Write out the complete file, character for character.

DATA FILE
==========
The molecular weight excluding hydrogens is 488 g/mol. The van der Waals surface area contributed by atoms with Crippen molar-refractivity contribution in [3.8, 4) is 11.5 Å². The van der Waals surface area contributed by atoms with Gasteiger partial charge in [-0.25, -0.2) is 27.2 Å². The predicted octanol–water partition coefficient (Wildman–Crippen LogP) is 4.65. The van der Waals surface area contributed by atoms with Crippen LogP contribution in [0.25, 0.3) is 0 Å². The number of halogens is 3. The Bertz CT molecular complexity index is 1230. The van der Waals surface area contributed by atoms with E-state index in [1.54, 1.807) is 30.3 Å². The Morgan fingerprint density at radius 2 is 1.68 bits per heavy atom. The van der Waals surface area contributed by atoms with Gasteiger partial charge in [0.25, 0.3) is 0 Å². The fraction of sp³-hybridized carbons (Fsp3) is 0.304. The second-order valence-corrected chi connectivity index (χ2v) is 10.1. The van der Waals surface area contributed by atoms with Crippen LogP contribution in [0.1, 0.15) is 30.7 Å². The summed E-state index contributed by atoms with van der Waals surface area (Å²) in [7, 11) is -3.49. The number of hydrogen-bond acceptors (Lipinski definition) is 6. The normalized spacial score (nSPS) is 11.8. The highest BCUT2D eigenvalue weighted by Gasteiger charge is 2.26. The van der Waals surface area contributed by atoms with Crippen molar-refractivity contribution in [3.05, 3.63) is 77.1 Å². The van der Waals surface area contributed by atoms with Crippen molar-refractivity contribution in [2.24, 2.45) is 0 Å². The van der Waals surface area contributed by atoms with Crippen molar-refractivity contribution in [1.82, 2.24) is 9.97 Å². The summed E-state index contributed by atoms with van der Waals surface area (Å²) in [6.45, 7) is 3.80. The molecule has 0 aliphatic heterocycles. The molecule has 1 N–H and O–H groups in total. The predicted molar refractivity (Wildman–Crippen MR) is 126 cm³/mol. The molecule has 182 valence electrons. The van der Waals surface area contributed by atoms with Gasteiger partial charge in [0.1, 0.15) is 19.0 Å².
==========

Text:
The molecular weight excluding hydrogens is 488 g/mol. The van der Waals surface area contributed by atoms with Crippen molar-refractivity contribution in [3.8, 4) is 11.5 Å². The van der Waals surface area contributed by atoms with Gasteiger partial charge in [-0.25, -0.2) is 27.2 Å². The predicted octanol–water partition coefficient (Wildman–Crippen LogP) is 4.65. The van der Waals surface area contributed by atoms with Crippen LogP contribution in [0.25, 0.3) is 0 Å². The number of halogens is 3. The Bertz CT molecular complexity index is 1230. The van der Waals surface area contributed by atoms with E-state index in [1.54, 1.807) is 30.3 Å². The Morgan fingerprint density at radius 2 is 1.68 bits per heavy atom. The van der Waals surface area contributed by atoms with Gasteiger partial charge in [0.25, 0.3) is 0 Å². The fraction of sp³-hybridized carbons (Fsp3) is 0.304. The second-order valence-corrected chi connectivity index (χ2v) is 10.1. The van der Waals surface area contributed by atoms with Crippen LogP contribution in [0.1, 0.15) is 30.7 Å². The summed E-state index contributed by atoms with van der Waals surface area (Å²) in [7, 11) is -3.49. The number of hydrogen-bond acceptors (Lipinski definition) is 6. The normalized spacial score (nSPS) is 11.8. The highest BCUT2D eigenvalue weighted by Gasteiger charge is 2.26. The van der Waals surface area contributed by atoms with Crippen molar-refractivity contribution in [3.05, 3.63) is 77.1 Å². The van der Waals surface area contributed by atoms with Crippen molar-refractivity contribution in [2.24, 2.45) is 0 Å². The van der Waals surface area contributed by atoms with Crippen molar-refractivity contribution in [1.82, 2.24) is 9.97 Å². The summed E-state index contributed by atoms with van der Waals surface area (Å²) in [6.45, 7) is 3.80. The molecule has 0 aliphatic heterocycles. The molecule has 1 N–H and O–H groups in total. The predicted molar refractivity (Wildman–Crippen MR) is 126 cm³/mol. The molecule has 182 valence electrons. The van der Waals surface area contributed by atoms with Gasteiger partial charge in [0.1, 0.15) is 19.0 Å².